Learning (and unlearning) from cities

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In some ways, municipal efforts toward sustainability are outpacing academic ones. However, it’s easy to misinterpret the value and content of municipal sustainability initiatives. In fact, some of them seem intentionally to invite (encourage?) misinterpretation.
Since one of my hobby horses is the need of the sustainability movement to define its terms, the first element of any sustainability plan that I look at is the part titled “What is sustainability?” (or some reasonable facsimile thereof). And while campus sustainability plans often finesse their way past this question – most often by quoting the Brundtland Commission definition and pretty much leaving it at that – occasionally I’ve run into municipal sustainability plans that do a far worse job of answering their own question.

One example:

“A traditional and widely accepted definition of sustainability is “meeting the needs of people today without jeopardizing the flexibility of future generations to meet their needs” (World Commission on Environment and Development). However, traditional definitions are often difficult to implement ‘on the ground’. Being sustainable does not require fundamental lifestyle changes to established community values. The Sustainability Plan reflects a sustainability approach specific to the City of __________ which is guided by community values. Fundamentally, sustainability is about improving the quality of life and natural environment, while fostering economic development and wisely using and managing non-renewable resources.”

The first thing that struck me was the misquotation of the Brundtland definition, but what made my eyes pop out was the next two sentences: in a plan ostensibly all about sustainability, the second sentence lays groundwork for implementing something less and the third seems to reassure citizen readers that they won’t be required to make fundamental lifestyle changes.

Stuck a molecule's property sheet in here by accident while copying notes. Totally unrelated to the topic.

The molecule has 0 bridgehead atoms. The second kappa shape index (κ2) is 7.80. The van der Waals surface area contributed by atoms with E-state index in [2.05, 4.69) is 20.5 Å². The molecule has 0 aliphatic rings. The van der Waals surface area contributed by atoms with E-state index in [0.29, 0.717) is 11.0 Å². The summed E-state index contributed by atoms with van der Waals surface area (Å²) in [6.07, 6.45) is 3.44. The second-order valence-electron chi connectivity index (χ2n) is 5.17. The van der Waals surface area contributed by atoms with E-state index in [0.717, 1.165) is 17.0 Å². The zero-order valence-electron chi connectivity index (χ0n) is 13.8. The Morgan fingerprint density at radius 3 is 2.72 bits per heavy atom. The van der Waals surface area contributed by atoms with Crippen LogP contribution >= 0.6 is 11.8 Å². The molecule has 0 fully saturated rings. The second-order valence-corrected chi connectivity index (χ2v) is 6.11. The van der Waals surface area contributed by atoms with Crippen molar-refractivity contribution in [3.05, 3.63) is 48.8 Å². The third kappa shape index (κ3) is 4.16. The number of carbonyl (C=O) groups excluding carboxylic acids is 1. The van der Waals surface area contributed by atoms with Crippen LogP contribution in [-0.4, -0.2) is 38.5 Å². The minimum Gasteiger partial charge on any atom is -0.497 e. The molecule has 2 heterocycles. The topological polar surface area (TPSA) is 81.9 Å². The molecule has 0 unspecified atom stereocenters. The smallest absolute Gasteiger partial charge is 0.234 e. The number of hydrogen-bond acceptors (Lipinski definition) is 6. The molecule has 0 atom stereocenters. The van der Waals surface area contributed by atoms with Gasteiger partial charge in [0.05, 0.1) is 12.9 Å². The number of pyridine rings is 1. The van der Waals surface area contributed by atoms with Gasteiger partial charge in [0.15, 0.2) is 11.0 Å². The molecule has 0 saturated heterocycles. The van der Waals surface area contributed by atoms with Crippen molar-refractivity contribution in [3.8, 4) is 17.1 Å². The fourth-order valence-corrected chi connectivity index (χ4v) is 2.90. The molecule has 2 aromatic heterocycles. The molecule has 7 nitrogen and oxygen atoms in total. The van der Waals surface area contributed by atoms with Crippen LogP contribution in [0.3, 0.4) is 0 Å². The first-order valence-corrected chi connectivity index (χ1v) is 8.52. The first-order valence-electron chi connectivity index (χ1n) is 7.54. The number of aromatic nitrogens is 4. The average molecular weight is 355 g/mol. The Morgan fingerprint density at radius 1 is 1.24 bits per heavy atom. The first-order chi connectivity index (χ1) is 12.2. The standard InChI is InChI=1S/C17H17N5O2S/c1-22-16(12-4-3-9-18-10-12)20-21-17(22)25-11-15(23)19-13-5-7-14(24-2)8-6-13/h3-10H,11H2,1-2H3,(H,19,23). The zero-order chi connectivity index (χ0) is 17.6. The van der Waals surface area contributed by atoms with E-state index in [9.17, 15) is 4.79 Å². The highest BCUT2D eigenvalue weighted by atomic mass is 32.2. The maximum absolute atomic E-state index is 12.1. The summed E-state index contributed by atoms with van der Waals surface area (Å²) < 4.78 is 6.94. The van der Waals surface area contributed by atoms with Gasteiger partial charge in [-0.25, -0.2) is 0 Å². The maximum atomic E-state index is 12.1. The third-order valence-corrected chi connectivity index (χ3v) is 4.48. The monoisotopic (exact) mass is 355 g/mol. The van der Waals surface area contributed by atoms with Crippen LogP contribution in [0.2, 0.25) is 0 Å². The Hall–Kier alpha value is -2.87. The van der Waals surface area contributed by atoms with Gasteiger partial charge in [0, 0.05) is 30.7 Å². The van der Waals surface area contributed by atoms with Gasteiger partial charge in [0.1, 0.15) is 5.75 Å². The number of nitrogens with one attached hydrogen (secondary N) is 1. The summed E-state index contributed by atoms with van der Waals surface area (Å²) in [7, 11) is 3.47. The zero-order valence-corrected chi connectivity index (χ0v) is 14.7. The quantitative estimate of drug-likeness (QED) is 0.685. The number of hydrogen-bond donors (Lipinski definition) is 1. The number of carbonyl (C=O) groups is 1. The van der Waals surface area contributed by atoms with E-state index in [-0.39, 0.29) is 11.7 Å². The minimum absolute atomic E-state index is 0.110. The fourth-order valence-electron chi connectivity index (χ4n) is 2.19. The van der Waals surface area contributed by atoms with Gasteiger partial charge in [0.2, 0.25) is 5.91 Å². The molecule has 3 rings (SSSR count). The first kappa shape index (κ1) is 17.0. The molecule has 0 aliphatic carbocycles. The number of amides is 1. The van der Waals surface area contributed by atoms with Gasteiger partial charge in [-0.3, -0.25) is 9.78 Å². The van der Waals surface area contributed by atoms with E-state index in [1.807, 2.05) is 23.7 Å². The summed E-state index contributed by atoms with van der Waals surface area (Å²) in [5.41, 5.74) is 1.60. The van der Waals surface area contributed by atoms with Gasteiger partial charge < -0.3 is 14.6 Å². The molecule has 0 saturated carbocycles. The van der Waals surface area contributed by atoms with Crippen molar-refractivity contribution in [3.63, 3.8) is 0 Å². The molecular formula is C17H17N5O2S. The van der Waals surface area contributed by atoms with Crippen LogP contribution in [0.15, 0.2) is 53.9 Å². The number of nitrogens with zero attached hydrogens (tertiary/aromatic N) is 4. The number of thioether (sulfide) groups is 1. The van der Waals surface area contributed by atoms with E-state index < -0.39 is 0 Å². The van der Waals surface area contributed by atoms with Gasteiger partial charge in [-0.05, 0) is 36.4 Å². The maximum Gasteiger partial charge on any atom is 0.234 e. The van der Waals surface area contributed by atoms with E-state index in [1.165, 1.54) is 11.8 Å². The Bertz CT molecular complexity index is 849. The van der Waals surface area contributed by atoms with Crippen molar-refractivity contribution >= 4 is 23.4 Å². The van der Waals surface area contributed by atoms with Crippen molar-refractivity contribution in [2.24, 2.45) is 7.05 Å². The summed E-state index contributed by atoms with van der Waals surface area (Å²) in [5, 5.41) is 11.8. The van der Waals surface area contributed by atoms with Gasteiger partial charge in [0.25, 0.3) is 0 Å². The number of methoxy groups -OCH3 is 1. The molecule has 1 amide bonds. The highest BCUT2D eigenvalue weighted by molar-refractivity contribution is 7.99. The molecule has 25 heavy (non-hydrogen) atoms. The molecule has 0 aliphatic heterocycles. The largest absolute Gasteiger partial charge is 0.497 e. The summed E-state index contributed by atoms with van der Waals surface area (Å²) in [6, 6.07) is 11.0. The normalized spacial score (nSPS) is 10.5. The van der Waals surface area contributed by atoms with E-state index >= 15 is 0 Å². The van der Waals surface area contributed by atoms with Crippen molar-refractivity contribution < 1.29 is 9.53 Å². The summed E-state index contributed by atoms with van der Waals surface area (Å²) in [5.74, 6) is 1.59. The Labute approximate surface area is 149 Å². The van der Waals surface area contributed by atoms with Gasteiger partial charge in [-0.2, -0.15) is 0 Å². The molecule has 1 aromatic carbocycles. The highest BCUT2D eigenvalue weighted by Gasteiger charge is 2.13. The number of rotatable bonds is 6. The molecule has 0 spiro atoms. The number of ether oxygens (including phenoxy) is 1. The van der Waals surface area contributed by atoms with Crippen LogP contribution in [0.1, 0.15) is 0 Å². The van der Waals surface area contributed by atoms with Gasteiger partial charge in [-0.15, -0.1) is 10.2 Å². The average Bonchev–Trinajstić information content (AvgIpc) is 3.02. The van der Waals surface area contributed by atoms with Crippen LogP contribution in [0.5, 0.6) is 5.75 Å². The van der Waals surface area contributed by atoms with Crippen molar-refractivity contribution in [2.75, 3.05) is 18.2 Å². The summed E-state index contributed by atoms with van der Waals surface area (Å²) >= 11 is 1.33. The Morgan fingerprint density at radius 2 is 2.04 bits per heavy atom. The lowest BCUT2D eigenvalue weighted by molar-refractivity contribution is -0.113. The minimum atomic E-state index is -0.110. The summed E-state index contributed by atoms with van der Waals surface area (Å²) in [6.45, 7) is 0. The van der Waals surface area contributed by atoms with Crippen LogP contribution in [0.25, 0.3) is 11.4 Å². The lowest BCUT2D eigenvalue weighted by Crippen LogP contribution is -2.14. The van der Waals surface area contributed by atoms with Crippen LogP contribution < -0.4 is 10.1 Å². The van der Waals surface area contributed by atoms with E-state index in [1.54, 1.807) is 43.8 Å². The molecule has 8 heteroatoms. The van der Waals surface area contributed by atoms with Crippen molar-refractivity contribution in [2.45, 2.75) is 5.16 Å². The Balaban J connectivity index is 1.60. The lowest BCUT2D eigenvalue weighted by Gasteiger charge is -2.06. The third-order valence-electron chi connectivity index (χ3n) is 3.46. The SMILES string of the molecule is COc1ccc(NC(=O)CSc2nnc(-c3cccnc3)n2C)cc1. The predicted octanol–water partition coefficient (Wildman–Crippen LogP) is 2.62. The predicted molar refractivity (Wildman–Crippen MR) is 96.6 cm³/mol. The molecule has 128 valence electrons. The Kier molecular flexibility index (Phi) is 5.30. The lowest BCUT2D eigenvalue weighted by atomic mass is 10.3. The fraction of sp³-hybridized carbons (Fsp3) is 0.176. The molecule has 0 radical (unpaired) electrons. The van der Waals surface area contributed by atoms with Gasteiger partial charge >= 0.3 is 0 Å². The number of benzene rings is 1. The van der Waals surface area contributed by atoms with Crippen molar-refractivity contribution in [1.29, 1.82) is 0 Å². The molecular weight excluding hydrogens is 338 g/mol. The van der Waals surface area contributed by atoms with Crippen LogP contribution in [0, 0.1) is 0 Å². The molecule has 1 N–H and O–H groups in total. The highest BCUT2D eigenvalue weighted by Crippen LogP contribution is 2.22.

My mind has always boggled at arguments that start with how big and comprehensive the sustainability problem is, but then go on to say how if we each do just a little we can make serious strides; to my mind, that math just doesn’t work. Here, we seem to have a municipal sustainability plan which has resolved that conflict by deciding that there’s no substantial problem with what we’re already doing, and so no need to change anyone’s behaviors or lifestyle very much. It may not be intellectually honest, but at least it’s logically consistent.

Were I much of an optimist, I might understand this statement as addressing a political necessity – an attempt to motivate citizens (and citizens’ groups) to get started (even slowly), on the premise that it’s harder to get a train moving from a dead stop than it is to accelerate it once it’s going forward.

As a realist, though, the prominence of “economic development” in the closing sentence of the paragraph worried me. As I read through the body of the plan, that worry turned out to be justified – far more emphasis was placed on sustaining or enlarging the level of economic activity than on sustaining or enhancing natural resources or social well-being, much less on shoring up infrastructure or restraining community sprawl.

For all of its 70-page bulk, full-color graphics and semi-reasonable strategic methodology (agree on goals, assess existing initiatives, identify gaps), this particular plan reads more like one more in a series of resource exploitation and real estate development plans than anything new, much less concerned with a planning horizon more than a generation (never mind seven generations) long.

Yet it was announced with appropriate fanfare, its adoption is trumpeted by local boosters, it probably qualifies the city in question for a certain level of federal or other subsidies – in every insubstantial way, it’s a success. The same kind of “success” we see on many campuses. The kind of success we’ll see more and more of unless we – those of us who take sustainability seriously — start defining our basic terms. First among them, “sustainability”.

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